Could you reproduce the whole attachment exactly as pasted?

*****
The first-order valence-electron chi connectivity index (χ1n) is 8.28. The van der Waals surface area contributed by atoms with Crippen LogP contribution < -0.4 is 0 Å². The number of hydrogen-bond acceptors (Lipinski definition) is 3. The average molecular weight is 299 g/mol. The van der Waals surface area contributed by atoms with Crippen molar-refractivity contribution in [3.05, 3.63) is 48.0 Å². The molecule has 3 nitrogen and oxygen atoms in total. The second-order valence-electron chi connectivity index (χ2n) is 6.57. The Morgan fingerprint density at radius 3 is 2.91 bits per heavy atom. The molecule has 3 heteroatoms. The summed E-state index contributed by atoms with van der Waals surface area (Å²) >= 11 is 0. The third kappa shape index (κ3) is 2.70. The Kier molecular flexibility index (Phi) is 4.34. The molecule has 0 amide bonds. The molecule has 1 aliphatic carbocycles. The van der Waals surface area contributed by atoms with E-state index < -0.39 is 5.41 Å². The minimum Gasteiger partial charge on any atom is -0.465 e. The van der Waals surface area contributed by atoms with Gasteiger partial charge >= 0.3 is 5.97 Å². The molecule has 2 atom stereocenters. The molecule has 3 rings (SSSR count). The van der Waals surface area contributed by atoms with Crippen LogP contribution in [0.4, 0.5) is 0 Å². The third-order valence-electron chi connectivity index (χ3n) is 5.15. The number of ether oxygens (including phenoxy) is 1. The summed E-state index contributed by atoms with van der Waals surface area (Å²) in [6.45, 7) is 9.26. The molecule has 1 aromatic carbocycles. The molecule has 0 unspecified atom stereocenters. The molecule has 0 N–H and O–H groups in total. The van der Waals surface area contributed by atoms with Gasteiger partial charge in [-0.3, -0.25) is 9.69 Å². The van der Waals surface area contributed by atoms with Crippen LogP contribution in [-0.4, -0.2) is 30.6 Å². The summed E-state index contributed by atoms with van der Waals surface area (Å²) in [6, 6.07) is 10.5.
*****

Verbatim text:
The first-order valence-electron chi connectivity index (χ1n) is 8.28. The van der Waals surface area contributed by atoms with Crippen LogP contribution < -0.4 is 0 Å². The number of hydrogen-bond acceptors (Lipinski definition) is 3. The average molecular weight is 299 g/mol. The van der Waals surface area contributed by atoms with Crippen molar-refractivity contribution in [3.05, 3.63) is 48.0 Å². The molecule has 3 nitrogen and oxygen atoms in total. The second-order valence-electron chi connectivity index (χ2n) is 6.57. The Morgan fingerprint density at radius 3 is 2.91 bits per heavy atom. The molecule has 3 heteroatoms. The summed E-state index contributed by atoms with van der Waals surface area (Å²) >= 11 is 0. The third kappa shape index (κ3) is 2.70. The Kier molecular flexibility index (Phi) is 4.34. The molecule has 0 amide bonds. The molecule has 1 aliphatic carbocycles. The van der Waals surface area contributed by atoms with E-state index < -0.39 is 5.41 Å². The minimum Gasteiger partial charge on any atom is -0.465 e. The van der Waals surface area contributed by atoms with Gasteiger partial charge >= 0.3 is 5.97 Å². The molecule has 2 atom stereocenters. The molecule has 3 rings (SSSR count). The van der Waals surface area contributed by atoms with Crippen LogP contribution in [0.4, 0.5) is 0 Å². The third-order valence-electron chi connectivity index (χ3n) is 5.15. The number of ether oxygens (including phenoxy) is 1. The summed E-state index contributed by atoms with van der Waals surface area (Å²) in [6.45, 7) is 9.26. The molecule has 1 aromatic carbocycles. The molecule has 0 unspecified atom stereocenters. The molecule has 0 N–H and O–H groups in total. The van der Waals surface area contributed by atoms with Gasteiger partial charge in [-0.3, -0.25) is 9.69 Å². The van der Waals surface area contributed by atoms with Crippen LogP contribution in [-0.4, -0.2) is 30.6 Å². The summed E-state index contributed by atoms with van der Waals surface area (Å²) in [6, 6.07) is 10.5.